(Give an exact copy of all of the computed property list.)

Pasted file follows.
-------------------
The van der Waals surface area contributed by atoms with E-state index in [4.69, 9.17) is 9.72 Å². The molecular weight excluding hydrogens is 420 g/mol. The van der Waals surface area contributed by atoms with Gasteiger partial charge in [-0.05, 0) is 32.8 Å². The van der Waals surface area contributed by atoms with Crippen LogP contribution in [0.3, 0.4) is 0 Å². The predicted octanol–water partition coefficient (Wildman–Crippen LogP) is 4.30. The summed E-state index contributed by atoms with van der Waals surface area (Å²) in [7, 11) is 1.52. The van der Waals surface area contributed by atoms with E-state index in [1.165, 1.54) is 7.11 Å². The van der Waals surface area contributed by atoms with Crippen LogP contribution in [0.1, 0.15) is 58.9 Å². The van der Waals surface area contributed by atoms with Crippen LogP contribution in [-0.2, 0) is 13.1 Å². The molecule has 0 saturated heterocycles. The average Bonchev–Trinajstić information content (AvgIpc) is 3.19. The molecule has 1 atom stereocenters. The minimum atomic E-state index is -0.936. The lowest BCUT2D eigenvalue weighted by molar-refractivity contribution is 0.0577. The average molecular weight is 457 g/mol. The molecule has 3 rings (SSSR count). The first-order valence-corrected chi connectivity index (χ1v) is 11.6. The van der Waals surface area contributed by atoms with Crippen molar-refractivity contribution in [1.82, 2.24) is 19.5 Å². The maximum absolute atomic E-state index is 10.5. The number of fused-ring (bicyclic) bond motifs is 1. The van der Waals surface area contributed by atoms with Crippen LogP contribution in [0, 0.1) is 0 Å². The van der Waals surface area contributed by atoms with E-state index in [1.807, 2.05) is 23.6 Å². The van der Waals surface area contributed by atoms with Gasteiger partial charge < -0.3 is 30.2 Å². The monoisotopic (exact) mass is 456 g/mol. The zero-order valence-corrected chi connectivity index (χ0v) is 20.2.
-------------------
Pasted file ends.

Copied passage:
The van der Waals surface area contributed by atoms with E-state index in [4.69, 9.17) is 9.72 Å². The molecular weight excluding hydrogens is 420 g/mol. The van der Waals surface area contributed by atoms with Gasteiger partial charge in [-0.05, 0) is 32.8 Å². The van der Waals surface area contributed by atoms with Crippen LogP contribution in [0.3, 0.4) is 0 Å². The predicted octanol–water partition coefficient (Wildman–Crippen LogP) is 4.30. The summed E-state index contributed by atoms with van der Waals surface area (Å²) in [7, 11) is 1.52. The van der Waals surface area contributed by atoms with E-state index in [1.165, 1.54) is 7.11 Å². The van der Waals surface area contributed by atoms with Crippen LogP contribution in [0.1, 0.15) is 58.9 Å². The van der Waals surface area contributed by atoms with Crippen LogP contribution in [-0.2, 0) is 13.1 Å². The molecule has 0 saturated heterocycles. The average Bonchev–Trinajstić information content (AvgIpc) is 3.19. The molecule has 1 atom stereocenters. The minimum atomic E-state index is -0.936. The lowest BCUT2D eigenvalue weighted by molar-refractivity contribution is 0.0577. The average molecular weight is 457 g/mol. The molecule has 3 rings (SSSR count). The first-order valence-corrected chi connectivity index (χ1v) is 11.6. The van der Waals surface area contributed by atoms with Crippen molar-refractivity contribution in [1.82, 2.24) is 19.5 Å². The maximum absolute atomic E-state index is 10.5. The number of fused-ring (bicyclic) bond motifs is 1. The van der Waals surface area contributed by atoms with Crippen LogP contribution in [0, 0.1) is 0 Å². The van der Waals surface area contributed by atoms with E-state index in [1.807, 2.05) is 23.6 Å². The van der Waals surface area contributed by atoms with Gasteiger partial charge < -0.3 is 30.2 Å². The monoisotopic (exact) mass is 456 g/mol. The zero-order valence-corrected chi connectivity index (χ0v) is 20.2.